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Remote Rescues, Real Profits for Medical Firm

SEATTLE -- If you see Andrew Cull hunched over his iPhone, don't bug him.

The 30-year-old paramedic-turned-chief executive may be dispatching a helicopter to rescue a fallen mountain climber in Nepal or overseeing the evacuation of a scientist from a research station in the South Pacific.

In less than seven years, Cull has built Remote Medical International, which provides emergency-medical services around the globe.

It has 67 employees and medical personnel who rotate to keep staff on every continent. They're coordinated by phones and online software systems set up in Seattle.

Remote Medical provides telemedicine services around the clock from offices in Washington, D.C., and has a big presence in Canada, serving Alberta's ice road, the main winter drag between the Northwest Territories and Alberta.

It also provides training ranging from wilderness first aid for hikers to rope-rescue techniques for combat medics to reach soldiers trapped over cliffs in Afghanistan.

And the company runs a Web site selling medical kits and supplies, plus such rescue gear as climbing ropes and harnesses.

Overall sales are on track to expand 300 percent this year, after growing 400 percent to nearly $10 million in 2008, Cull said.

By providing extreme services in exotic places, Remote Medical might also be offering glimpses of ways medical services could be streamlined, coordinated and delivered, especially now that the government has committed billions to accelerate the use of electronic health records.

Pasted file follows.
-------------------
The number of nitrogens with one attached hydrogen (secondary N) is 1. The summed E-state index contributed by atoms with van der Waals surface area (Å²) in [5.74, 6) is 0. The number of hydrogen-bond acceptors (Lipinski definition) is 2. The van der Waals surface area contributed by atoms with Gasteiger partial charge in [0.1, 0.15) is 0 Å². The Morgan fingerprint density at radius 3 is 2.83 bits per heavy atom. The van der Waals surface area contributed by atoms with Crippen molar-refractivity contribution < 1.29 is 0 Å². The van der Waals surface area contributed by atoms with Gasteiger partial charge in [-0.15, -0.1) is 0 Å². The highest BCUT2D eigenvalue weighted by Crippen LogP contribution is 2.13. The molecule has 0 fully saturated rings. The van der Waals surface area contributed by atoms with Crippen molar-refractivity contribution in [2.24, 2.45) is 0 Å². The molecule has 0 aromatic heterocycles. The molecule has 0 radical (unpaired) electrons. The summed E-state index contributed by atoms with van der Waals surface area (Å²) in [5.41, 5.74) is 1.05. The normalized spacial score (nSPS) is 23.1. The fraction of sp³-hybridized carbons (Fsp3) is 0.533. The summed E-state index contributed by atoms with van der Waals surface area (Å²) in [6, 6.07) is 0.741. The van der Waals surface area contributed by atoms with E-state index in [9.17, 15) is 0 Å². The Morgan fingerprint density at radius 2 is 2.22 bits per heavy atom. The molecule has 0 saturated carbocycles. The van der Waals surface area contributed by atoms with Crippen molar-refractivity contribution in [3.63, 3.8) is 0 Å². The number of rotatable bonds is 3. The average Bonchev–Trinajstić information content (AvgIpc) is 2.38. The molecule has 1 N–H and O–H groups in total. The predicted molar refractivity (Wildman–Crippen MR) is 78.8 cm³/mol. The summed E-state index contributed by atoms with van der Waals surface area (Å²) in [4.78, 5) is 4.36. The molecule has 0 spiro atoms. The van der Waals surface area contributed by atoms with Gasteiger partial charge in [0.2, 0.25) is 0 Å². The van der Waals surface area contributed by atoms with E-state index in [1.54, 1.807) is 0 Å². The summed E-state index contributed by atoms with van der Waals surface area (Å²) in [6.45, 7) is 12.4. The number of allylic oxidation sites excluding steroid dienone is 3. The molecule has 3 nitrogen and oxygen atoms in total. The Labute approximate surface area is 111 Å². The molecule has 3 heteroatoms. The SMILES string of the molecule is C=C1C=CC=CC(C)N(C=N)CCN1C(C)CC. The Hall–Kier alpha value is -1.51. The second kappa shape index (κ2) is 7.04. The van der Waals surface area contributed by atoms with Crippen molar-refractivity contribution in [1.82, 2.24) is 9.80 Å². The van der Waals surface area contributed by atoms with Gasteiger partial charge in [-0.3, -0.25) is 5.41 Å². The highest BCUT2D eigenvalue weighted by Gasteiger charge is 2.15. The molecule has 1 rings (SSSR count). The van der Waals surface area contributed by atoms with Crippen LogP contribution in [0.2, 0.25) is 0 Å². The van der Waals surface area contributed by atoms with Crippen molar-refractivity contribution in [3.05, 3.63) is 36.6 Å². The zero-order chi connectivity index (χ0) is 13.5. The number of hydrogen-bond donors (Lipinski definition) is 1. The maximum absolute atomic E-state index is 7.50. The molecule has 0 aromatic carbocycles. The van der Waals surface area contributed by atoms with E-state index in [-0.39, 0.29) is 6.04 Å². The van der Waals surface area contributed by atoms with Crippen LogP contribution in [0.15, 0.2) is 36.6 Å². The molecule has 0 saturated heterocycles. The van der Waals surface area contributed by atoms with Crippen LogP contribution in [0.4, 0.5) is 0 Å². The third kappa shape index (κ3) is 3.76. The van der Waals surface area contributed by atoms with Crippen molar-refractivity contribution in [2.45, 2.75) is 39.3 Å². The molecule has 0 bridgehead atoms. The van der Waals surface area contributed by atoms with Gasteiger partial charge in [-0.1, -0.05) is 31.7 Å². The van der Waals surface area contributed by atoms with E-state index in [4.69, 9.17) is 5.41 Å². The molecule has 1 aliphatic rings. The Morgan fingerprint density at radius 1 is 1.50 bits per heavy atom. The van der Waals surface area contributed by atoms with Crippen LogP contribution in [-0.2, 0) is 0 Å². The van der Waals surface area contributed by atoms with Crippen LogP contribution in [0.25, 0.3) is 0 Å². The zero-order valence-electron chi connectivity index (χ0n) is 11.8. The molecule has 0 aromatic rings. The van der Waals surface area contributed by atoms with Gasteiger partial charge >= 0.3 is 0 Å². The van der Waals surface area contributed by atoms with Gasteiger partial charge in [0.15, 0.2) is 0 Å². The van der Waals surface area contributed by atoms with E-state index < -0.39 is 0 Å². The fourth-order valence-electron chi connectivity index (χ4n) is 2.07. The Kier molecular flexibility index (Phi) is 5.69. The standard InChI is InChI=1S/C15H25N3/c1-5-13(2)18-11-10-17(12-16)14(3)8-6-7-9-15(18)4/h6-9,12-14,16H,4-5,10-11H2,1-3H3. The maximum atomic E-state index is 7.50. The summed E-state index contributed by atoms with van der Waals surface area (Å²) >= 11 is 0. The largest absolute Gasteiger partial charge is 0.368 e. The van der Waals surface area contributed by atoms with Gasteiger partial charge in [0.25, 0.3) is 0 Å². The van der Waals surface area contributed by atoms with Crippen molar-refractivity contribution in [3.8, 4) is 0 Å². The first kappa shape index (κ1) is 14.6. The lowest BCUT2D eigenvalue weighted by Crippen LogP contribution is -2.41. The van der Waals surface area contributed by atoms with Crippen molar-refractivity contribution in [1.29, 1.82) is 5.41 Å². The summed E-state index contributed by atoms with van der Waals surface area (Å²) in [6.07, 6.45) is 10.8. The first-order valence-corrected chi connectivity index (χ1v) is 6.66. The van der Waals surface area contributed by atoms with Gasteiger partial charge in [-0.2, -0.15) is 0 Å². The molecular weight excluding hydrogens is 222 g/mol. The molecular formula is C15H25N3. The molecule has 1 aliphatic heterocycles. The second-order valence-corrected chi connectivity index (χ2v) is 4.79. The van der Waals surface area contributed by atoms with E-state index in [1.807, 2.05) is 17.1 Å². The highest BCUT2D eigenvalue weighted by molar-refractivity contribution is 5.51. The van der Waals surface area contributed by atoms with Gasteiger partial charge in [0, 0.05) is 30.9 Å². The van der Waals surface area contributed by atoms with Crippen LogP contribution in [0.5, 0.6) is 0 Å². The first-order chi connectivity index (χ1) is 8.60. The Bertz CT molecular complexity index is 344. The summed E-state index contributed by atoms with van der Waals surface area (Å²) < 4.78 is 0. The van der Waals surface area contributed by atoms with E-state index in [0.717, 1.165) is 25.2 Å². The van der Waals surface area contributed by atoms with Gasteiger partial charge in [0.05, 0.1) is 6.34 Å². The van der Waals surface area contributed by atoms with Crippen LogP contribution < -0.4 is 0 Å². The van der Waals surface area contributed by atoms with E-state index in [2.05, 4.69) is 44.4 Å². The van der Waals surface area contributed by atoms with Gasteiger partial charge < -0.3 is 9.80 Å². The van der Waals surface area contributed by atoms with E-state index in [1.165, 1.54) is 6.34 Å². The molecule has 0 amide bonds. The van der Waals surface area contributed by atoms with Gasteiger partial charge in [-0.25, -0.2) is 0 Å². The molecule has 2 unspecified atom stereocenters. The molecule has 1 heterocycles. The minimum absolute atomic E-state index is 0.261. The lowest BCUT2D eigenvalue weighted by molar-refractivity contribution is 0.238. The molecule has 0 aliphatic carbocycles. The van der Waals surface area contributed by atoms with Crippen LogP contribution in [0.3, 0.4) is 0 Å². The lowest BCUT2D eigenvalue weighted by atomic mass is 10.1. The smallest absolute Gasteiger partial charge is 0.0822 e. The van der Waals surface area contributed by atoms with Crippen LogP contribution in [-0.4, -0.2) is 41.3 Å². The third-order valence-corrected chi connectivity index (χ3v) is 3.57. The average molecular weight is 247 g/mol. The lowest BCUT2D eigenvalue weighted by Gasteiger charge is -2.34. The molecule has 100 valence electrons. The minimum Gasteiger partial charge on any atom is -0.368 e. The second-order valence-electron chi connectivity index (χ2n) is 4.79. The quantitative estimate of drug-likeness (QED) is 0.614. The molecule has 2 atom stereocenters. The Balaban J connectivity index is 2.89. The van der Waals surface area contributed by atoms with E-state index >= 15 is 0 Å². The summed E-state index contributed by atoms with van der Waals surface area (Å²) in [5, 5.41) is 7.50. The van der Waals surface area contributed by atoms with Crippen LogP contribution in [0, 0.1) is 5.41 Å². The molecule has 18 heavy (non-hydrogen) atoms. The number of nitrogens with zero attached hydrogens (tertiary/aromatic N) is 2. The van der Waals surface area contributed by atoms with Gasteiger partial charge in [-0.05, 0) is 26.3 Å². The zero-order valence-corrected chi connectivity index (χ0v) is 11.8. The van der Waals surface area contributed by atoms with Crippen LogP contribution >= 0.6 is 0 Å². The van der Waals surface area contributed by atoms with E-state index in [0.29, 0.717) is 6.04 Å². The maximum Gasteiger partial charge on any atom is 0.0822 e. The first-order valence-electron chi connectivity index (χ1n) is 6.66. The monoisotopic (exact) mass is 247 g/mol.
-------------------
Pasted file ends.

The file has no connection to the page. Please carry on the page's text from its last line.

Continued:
It's also an example of how technology has helped an entrepreneur build a global business with minimal overhead in less than a decade.

Remote Medical's gains haven't come from any particular device, though its doctors and medics share information via iPhones, MacBooks, BlackBerries and satellite phones.

What's striking is how easy it has been for him to build and run a company providing medical care to people around the world, distributing supplies, filling prescriptions, handling billing, working with medical records and making money in the process.

This is done with an information-technology department of two people: Cull and his pal Chris Kenney, director of Remote Medical's equipment and supply group.

A key to the success, Cull said, has been the strong business systems. The laptop gave way to servers and a SQL-based system he customized, until switching three years ago to NetSuite, an online business-software suite.

About the same time, the company switched to Macs, though it maintains one PC for government contracts.

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